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Saturday, August 21, 2010

Giving Effective Talks in Church: A Personal Story

Some years ago I was asked to give a talk in Stake Conference. I had two and a half months to prepare. This is an unusual amount of time, but Stake Conference occurs only twice a year. I had to fill ten minutes.

The topics were also unusual. I say topics because there were three of them.

1. Faithful church attendance,
2. Viewed as "service"
3. From a single person's point of view.

As soon as I received my assignment I was perplexed. There was nothing specific that addressed all three topics at once. I felt comfortable with all three topics separately, just not together. I had no idea how to combine them into one message.

I started looking up references to church attendance, service and single's separately in each year's index in the December Ensign. I simply read, took notes and pondered.

I kept track of the time I spent on direct preparation like reading, note-taking and exclusive thinking but I was pondering throughout and little ideas would occur to me as time passed while I was engaged in other things. Direct preparation was about 35 hours over the two and a half months time period.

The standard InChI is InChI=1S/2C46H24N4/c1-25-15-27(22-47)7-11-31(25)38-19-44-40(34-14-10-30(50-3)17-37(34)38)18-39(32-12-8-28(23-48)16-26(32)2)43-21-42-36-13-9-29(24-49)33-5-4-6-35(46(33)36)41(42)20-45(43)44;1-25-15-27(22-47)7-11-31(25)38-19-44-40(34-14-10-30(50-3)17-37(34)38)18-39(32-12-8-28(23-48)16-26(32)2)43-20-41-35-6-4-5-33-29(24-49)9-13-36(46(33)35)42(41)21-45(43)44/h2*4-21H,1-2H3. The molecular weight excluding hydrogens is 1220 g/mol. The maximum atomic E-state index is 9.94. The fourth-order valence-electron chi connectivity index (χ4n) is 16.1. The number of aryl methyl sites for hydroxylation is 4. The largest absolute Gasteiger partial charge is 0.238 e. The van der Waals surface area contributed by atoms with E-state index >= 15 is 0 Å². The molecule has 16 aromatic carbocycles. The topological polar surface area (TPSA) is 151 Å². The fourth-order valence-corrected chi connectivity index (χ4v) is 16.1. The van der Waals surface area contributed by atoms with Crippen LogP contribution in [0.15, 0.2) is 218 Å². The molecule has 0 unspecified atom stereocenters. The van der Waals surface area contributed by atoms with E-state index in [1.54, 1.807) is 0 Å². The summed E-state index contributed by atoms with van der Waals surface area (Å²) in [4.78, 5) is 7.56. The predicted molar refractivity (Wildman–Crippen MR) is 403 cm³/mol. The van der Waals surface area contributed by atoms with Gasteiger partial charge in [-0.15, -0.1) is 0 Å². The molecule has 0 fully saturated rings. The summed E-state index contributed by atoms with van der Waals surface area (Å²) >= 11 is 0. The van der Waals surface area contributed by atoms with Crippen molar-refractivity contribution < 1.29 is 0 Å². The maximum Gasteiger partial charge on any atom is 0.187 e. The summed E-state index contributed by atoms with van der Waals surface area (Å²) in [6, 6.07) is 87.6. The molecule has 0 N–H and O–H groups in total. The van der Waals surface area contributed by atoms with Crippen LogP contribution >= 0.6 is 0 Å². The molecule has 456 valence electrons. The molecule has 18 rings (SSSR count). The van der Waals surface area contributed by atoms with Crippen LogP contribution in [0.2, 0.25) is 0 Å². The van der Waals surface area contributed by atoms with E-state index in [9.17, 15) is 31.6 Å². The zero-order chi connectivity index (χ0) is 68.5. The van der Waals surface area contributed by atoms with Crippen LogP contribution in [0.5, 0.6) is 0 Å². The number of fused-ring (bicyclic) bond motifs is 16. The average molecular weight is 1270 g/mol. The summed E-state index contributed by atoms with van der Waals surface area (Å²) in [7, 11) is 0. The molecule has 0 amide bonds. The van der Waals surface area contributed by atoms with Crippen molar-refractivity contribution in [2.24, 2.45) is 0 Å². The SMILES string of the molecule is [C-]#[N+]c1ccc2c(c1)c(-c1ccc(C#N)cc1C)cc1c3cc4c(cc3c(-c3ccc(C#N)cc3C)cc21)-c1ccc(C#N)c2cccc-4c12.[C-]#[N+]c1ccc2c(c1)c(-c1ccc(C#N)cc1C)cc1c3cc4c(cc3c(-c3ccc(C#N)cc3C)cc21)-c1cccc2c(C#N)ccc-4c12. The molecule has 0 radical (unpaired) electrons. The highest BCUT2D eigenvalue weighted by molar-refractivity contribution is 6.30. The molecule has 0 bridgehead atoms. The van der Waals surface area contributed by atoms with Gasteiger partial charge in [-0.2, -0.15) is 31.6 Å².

Finally, things just started to click. The ideas came and I felt like I KNEW how Heavenly Father wanted me to prepare the material. I knew how to combine my three topics into a coherent whole. This was inspiration at work.

The talk I gave did have a profound effect on people and it had a profound effect on me. That talk wasn't mine. I was the vehicle that presented it but it came through inspiration from Heavenly Father. I will never forget that experience and it will always be the example of how things are supposed to work.

Here is the content of the talk I gave:

Stake Conference
Roanoke, Virginia Stake
February 24, 1991

If you have ever gone home on Sunday thinking, "I didn't get anything out of Church today." then you are the one I want to talk to.

Brothers and Sisters, may I suggest that this attitude is selfish.

*Instead of coming to Church for yourself, why don't you come for the sake of someone else?

Instead of saying, "I hope I get something out of Church today," why not say, "I hope I can contribute something."

I think Heavenly Father wants us to be in church, not so much to help ourselves, but because we can help others.

Brothers and sisters, I was born into the Church. My family have been Mormons for six generations. I grew up in the Church. I completed Primary, Mutual, four years of Seminary and fourteen required credit hours of religion classes at BYU. I hear very little in Church that I haven't heard before. I can recite virtually everything in the volumes of "Especially for Mormons" by memory. 

I may not get a great deal out of Church but perhaps my capacity to contribute is larger than for new or struggling members.

*Many of you are in my position. Instead of coming to Church for yourself, why don't you come for the sake of someone else?